The Writer’s Symposium By The Sea brings in top novelists, essayists, poets, journalists, songwriters, screenwriters and others each year to interact with our students and the broader writing community in Southern California. The purpose is to celebrate, model and inspire great storytelling. Past guests include Ray Bradbury, Anne Lamott, Amy Tan, Garrison Keillor, Jeannette Walls, Kareem Abdul-Jabbar, Krista Tippett, Billy Collins, Philip Yancey, Eugene Peterson, Kathleen Norris, Michael Eric Dyson, Joyce Carol Oates and dozens of others. Dean Nelson, the Symposium host, does evening interviews with most of the writers, which are televised on UC-TV. Those interviews have 4 million views or downloads. This year’s event, Feb. 18-21, will be the Symposium’s 24th year.
When someone asks me, “Have you ever thought of having [fill in the blank] to the Writer’s Symposium?” it’s usually code for “This writer is significant to me personally.”
While the person goes through a list of reasons why the writer would be a good addition to the Symposium stable, I go through my own mental checklist:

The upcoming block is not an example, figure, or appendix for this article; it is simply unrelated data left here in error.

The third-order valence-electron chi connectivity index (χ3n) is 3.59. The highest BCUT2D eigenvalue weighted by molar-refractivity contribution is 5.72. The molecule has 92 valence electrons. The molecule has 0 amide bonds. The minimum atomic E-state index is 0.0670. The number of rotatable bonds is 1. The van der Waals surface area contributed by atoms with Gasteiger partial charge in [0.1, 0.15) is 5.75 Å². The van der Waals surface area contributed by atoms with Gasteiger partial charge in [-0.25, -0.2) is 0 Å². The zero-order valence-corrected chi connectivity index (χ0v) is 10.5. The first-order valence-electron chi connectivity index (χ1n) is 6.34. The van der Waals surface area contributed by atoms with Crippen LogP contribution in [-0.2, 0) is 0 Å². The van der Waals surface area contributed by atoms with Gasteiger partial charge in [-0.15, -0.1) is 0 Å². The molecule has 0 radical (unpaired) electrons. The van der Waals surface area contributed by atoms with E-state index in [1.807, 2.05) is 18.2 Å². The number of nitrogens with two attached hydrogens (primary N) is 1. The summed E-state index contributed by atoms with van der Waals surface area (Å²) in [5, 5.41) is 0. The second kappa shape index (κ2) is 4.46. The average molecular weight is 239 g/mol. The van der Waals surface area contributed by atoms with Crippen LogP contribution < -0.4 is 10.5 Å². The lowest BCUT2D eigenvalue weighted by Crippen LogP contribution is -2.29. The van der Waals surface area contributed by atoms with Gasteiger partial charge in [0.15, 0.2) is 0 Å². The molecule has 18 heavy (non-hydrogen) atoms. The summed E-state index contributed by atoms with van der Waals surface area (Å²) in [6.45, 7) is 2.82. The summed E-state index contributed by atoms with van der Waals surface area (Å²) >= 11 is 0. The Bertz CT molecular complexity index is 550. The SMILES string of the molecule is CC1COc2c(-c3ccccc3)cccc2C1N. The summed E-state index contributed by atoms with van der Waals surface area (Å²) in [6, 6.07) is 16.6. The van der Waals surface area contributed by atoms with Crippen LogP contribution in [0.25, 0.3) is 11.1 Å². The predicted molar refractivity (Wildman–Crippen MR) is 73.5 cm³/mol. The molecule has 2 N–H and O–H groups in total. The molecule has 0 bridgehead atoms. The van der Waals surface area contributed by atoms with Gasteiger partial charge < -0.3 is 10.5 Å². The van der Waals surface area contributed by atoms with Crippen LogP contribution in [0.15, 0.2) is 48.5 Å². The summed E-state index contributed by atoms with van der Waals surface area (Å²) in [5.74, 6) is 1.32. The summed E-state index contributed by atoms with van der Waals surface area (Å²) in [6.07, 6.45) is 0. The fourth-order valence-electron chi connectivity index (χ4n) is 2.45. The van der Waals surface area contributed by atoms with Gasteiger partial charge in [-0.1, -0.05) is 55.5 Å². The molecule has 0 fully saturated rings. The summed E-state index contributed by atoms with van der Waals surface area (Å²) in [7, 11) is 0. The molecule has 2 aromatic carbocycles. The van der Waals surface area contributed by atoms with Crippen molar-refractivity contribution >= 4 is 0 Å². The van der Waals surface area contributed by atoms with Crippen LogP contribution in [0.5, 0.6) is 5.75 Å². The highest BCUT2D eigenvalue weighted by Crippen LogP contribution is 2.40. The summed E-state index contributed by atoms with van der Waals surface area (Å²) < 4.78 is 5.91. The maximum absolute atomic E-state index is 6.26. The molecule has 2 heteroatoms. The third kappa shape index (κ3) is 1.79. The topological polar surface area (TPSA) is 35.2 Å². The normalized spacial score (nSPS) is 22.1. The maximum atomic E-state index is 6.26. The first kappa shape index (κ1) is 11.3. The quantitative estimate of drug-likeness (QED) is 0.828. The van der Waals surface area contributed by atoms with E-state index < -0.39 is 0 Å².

- Does this person have a body of work, or is he or she a one-off, a celebrity whose memoir was ghost-written?
- Has the work contributed to the world of ideas in some way?
- Does the work encourage our students and community members to aspire to this level of quality, imagination, commitment to craft?
- Does the person or the work inspire us to create our own essays, stories, poems, screenplays, and songs?
So when a prominent cardiologist said to me, over coffee in a local coffee shop a few years ago, “Have you ever thought of having Christian Wiman to the Writer’s Symposium?” I asked why Wiman was significant. Wiman, it turns out, was this doctor’s favorite poet, in part because the poetry articulated some of life’s most fundamental questions about suffering. Note that I did not say the poetry answered the questions about suffering. It articulated them.